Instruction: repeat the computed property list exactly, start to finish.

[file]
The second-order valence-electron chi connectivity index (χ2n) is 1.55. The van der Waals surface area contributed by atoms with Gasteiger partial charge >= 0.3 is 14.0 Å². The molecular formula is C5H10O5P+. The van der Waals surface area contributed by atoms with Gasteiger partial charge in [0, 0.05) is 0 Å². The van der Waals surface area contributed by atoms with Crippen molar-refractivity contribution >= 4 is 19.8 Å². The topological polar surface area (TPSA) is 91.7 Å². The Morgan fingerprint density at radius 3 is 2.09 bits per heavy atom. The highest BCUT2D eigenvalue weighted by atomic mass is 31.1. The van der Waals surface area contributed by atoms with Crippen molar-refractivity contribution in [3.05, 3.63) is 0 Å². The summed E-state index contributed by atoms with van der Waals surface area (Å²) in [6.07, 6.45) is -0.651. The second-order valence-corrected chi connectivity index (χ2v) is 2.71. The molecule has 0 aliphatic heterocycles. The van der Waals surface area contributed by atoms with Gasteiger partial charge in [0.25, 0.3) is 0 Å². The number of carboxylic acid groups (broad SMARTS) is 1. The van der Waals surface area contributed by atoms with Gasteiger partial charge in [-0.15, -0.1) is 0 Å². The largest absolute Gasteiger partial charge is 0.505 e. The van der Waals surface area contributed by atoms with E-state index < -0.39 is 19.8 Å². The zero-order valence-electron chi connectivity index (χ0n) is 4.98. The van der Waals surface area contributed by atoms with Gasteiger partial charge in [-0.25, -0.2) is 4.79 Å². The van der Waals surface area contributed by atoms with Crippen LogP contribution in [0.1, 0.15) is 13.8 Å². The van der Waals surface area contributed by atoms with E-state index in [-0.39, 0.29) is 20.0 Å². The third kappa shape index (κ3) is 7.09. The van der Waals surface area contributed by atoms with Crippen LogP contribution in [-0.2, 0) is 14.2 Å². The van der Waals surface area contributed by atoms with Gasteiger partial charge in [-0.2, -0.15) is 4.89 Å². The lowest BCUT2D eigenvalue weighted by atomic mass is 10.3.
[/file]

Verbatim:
The second-order valence-electron chi connectivity index (χ2n) is 1.55. The van der Waals surface area contributed by atoms with Gasteiger partial charge >= 0.3 is 14.0 Å². The molecular formula is C5H10O5P+. The van der Waals surface area contributed by atoms with Gasteiger partial charge in [0, 0.05) is 0 Å². The van der Waals surface area contributed by atoms with Crippen molar-refractivity contribution >= 4 is 19.8 Å². The topological polar surface area (TPSA) is 91.7 Å². The Morgan fingerprint density at radius 3 is 2.09 bits per heavy atom. The highest BCUT2D eigenvalue weighted by atomic mass is 31.1. The van der Waals surface area contributed by atoms with Crippen molar-refractivity contribution in [3.05, 3.63) is 0 Å². The summed E-state index contributed by atoms with van der Waals surface area (Å²) in [6.07, 6.45) is -0.651. The second-order valence-corrected chi connectivity index (χ2v) is 2.71. The molecule has 0 aliphatic heterocycles. The van der Waals surface area contributed by atoms with Gasteiger partial charge in [0.25, 0.3) is 0 Å². The number of carboxylic acid groups (broad SMARTS) is 1. The van der Waals surface area contributed by atoms with Gasteiger partial charge in [-0.15, -0.1) is 0 Å². The largest absolute Gasteiger partial charge is 0.505 e. The van der Waals surface area contributed by atoms with E-state index < -0.39 is 19.8 Å². The zero-order valence-electron chi connectivity index (χ0n) is 4.98. The van der Waals surface area contributed by atoms with Gasteiger partial charge in [-0.25, -0.2) is 4.79 Å². The van der Waals surface area contributed by atoms with Crippen LogP contribution in [0.1, 0.15) is 13.8 Å². The van der Waals surface area contributed by atoms with E-state index in [-0.39, 0.29) is 20.0 Å². The third kappa shape index (κ3) is 7.09. The van der Waals surface area contributed by atoms with Crippen LogP contribution in [-0.2, 0) is 14.2 Å². The van der Waals surface area contributed by atoms with Gasteiger partial charge in [-0.2, -0.15) is 4.89 Å². The lowest BCUT2D eigenvalue weighted by atomic mass is 10.3.